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Mosquitoes

If you have spent any time outdoors during the warm months of spring and summer, then you’re likely very familiar with mosquitoes. The blood-sucking flies have been around for millions of years, feeding on all kinds of mammals, including humans. There are so many different species that it's pretty safe to say that nearly every single creature on the planet has had to deal with them in some way, shape or form.

Mosquitoes buzz in your ears and are infamous for the itchy, red, bumps that their bites leave. Mosquitoes are small, but the statistics indicate that the lowly and humble mosquito is actually the deadliest creature on Earth. What’s so deadly about a miniscule insect? Mosquitoes are known vectors of diseases such as West Nile Virus, malaria, Zika virus, etc.

Mosquitoes like warm, humid, weather and need to be somewhere near still water. All species of mosquitoes lay their eggs in water and some species can do so in just a cup full of water. Even a simple puddle after a rainstorm can breed mosquitoes.

Are you worried about mosquitoes around your property? Call Ehrlich free at 1-800-837-5520 to book an appointment.

We will schedule a visit from one of our mosquito control specialists to assess your property and discuss treatment options.

Mosquito control solutions

One of the best ways to control mosquitoes is to prevent them from breeding. That's why a comprehensive mosquito control program is important for your property.

Although mosquitoes are famous for their feeding times during the dusk and dawn hours, during the day, they like to rest in cool, damp areas, normally areas thick with vegetation. The best way to keep mosquitoes away from your property is to have a pest control professional conduct a detailed examination of your property before a treatment can be applied. Ehrlich Technicians are trained to spot all areas that mosquitoes use for daytime resting and for breeding purposes.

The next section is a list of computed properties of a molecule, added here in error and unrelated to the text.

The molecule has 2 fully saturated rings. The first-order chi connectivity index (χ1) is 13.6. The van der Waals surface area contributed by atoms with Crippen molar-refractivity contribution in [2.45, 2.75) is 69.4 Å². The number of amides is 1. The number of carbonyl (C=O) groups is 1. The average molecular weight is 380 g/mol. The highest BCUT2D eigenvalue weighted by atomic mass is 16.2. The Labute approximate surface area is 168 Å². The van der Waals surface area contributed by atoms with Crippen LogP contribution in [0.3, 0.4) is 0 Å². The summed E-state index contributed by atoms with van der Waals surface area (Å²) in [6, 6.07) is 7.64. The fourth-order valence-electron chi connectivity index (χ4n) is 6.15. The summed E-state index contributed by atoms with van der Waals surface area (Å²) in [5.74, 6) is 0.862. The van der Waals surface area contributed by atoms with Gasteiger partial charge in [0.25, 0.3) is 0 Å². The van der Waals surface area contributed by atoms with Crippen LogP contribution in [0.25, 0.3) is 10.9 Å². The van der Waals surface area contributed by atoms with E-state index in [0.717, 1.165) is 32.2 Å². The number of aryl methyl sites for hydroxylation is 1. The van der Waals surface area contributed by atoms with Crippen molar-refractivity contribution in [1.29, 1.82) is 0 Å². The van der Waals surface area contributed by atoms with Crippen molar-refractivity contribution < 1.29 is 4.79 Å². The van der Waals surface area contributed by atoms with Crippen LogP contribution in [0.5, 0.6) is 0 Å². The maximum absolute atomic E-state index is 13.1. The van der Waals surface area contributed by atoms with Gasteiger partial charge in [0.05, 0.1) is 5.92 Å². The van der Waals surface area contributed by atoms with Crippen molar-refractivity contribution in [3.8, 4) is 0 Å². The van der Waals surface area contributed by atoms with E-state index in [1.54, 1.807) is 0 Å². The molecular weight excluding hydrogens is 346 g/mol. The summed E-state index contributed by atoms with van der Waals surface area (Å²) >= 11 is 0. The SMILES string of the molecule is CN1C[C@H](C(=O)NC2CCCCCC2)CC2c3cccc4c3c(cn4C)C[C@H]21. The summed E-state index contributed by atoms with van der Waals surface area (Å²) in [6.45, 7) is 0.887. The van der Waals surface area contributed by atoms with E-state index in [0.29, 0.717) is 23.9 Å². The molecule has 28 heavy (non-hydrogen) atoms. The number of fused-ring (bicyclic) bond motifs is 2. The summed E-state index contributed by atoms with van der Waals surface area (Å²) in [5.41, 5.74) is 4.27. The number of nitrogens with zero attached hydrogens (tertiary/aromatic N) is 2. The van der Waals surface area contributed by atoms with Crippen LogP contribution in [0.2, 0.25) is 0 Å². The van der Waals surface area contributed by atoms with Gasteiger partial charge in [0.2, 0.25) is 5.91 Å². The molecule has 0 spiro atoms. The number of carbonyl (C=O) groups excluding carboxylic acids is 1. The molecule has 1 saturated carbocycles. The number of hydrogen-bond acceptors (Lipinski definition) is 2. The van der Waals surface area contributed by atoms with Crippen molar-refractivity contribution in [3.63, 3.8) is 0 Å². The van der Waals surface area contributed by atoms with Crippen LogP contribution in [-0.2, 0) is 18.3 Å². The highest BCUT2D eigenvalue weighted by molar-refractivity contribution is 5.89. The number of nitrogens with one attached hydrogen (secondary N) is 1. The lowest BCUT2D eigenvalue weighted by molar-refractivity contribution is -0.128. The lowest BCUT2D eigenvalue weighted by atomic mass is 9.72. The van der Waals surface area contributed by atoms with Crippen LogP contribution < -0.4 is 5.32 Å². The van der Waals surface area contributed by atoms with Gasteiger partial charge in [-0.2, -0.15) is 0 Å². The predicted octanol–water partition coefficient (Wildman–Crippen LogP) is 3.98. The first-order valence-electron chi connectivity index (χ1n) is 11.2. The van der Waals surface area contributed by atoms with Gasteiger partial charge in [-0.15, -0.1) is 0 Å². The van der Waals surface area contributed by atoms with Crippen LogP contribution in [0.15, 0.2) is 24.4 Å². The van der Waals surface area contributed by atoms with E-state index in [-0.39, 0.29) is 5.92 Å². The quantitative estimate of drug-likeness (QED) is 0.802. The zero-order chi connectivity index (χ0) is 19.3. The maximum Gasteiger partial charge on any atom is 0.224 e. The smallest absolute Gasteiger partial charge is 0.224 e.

Your Ehrlich mosquito control Technician will create a barrier around your home that will keep mosquitoes away.  We work with you to develop and implement the most effective mosquito removal and prevention methods for your needs.

Call Ehrlich today at 1-800-837-5520 to discuss treatment methods for your property.

Mosquito bites

Although most mosquito bites are harmless and do not carry the risk of serious illnesses, the United States has seen a dramatic increase in annual reports of mosquito-borne diseases. In particular these include viruses spread by certain mosquito species like West Nile Virus and Eastern Equine Encephalitis.

A person’s chance of becoming ill from a single mosquito bite remains relatively low. Nevertheless, you should always ensure that you take the appropriate steps necessary to prevent mosquitoes from biting you and your family thus reducing the risks in being infected by a serious vector-borne disease.

The best remedy for mosquito bites is not to be bitten at all, of course. If you contact your local Ehrlich Pest Control service, we can discuss how to get rid of mosquitoes around your property and prevent them from coming back. Enjoy your home and yard free of mosquitoes.

What do mosquito bites look like?

Female mosquitoes are attracted to us by our body heat, the carbon dioxide in our breath, perspiration on our skin and even our body odor. They are capable of travelling between 1 - 2 miles in search of a blood meal.

Male mosquitoes feed on nectar and plant juices because their mouth parts are not designed for piercing skin and feeding on protein.

Common mosquito bite symptoms

  • Itchy Red Bumps - Visible red bumps that are itchy and that appear on the surface of your skin after a female mosquito has punctured the skin with her thin proboscis to feed on your blood in order to use the protein from the blood to produce eggs.